Display Referred means the images being manipulated are immediately transformed into the colour space (for example Rec. 709) of the displays being used to perform the image manipulations, restricting the image colour and dynamic range available during the creative manipulation process.
Our own visual system is tuned to shadows and the mid range and tends to ignore highlights and brighter parts of the scenes we are looking at. Eyes are not as attuned to noticing subtle shifts at the darkest and lightest ends of luminance. As a result we perceive shadows and dark objects as brighter than they actually are. Because of this most monitor are only using part of brightness range to show shades and hue. This is part of the gamma process that makes images on screens look natural and this is “Display Referenced”.
Because a display has a limited ability to display luminance, by applying this gamma curve to color information, display monitor limits the amount of “wasted” data representing light and dark that eye can’t perceive anyway. And in turn, “saves” this limited luminance information for the middle of the color spectrum where are eyes are more attuned to inaccuracy.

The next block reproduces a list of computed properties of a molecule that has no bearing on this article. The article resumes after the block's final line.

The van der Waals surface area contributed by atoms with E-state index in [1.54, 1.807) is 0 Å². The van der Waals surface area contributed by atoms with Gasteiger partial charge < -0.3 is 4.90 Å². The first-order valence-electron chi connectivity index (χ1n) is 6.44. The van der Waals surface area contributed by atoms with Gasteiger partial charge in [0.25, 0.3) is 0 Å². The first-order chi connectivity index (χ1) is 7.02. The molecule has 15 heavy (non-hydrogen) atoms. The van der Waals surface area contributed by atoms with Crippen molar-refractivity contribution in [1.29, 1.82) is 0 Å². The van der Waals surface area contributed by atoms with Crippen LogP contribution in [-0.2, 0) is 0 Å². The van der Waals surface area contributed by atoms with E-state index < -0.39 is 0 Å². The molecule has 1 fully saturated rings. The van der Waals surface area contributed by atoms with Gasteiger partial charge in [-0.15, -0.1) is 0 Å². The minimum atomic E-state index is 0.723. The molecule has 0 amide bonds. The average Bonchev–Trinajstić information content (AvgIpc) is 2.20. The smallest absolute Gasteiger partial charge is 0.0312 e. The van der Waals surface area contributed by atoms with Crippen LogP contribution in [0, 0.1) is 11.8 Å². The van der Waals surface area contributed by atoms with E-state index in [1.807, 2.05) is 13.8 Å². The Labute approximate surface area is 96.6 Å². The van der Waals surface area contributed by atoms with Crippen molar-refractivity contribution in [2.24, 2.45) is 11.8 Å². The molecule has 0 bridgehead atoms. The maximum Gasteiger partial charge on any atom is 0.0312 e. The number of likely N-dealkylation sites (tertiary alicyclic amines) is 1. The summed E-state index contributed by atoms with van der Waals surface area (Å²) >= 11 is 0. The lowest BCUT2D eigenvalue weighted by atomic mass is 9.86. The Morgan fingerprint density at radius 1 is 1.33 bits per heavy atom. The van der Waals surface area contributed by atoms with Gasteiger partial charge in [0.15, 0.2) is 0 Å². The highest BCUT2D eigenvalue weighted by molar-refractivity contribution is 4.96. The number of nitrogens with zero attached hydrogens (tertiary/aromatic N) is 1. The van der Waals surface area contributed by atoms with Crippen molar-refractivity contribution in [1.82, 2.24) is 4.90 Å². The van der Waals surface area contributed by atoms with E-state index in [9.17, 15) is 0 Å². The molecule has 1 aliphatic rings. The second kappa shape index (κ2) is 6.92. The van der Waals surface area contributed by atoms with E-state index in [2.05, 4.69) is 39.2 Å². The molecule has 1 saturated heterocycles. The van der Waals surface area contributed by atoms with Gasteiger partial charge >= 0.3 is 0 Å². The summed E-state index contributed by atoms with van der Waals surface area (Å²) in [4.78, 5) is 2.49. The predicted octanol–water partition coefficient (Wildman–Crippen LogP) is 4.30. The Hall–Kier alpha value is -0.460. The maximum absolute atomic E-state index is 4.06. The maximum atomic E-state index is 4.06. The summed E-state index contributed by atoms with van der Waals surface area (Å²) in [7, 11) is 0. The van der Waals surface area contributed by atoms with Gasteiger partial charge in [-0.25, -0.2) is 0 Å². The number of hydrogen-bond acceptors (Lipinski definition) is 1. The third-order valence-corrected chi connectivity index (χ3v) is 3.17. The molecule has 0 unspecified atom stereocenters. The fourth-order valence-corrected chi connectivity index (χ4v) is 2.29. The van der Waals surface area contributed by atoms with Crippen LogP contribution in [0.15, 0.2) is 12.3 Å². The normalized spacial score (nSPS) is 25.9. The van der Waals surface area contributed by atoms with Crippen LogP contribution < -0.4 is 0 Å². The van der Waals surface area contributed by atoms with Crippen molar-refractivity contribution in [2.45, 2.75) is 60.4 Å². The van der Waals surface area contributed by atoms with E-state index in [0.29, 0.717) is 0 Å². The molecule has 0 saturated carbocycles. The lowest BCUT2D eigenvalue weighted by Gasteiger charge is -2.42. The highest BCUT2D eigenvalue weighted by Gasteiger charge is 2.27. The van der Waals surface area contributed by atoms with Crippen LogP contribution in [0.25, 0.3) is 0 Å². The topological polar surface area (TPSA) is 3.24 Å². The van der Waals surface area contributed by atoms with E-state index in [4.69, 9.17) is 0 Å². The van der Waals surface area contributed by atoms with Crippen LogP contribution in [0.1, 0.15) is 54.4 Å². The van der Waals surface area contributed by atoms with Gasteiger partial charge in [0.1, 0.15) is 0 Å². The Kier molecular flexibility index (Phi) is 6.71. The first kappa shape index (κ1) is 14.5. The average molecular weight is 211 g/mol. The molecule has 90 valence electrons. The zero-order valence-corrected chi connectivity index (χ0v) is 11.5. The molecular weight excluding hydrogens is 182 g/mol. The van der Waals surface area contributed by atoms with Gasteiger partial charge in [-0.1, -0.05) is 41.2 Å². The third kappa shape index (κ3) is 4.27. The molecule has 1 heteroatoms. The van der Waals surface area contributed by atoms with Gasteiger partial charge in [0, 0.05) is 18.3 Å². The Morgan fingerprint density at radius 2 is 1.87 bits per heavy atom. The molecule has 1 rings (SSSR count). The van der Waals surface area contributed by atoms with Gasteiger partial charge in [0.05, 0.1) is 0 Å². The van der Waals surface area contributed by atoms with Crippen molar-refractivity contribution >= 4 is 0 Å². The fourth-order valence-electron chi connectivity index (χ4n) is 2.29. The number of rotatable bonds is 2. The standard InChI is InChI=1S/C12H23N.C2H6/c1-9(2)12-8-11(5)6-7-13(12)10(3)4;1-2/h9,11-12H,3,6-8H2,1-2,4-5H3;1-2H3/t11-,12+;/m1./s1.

If you think of a typical video workflow, you shoot footage outdoors in sunlight or with the assistance of additional lighting, and the contrast (or “dynamic range”) between the brightest light and darkest shadow is considerable. However, a typical television does not have nearly the dynamic range available on a set, so the final image will inevitably be displayed with reduced contrast and potentially altered colors. As a result, when you shoot a scene on (for example) a high definition camera, it’s output – which is in the HDTV Rec. 709 color space – will be “tone mapped” (have its dynamic range reduced) by a high definition television to be displayed in its own sRGB color space. A side effect of this is that the image will typically appear darker on TV than it was on the set.
Scene Referred simply means the image data is maintained in a format that as closely as possible represents the original scene, without effective restriction on colour or dynamic range. If we remove the cameras gamma curve and just record the data coming off the sensor we are recording a measurement of the true light coming from the scene just as it is. Scene Referred Space describes the lighting conditions recorded by a camera in a scene.
Scene Referred is also often in linear Light, which while suitable for computer graphic rendering, is not suitable for grading workflows. The process used to get images into Scene Referred space is to undo the gamma applied and reverse engineer it back into Scene Referred space.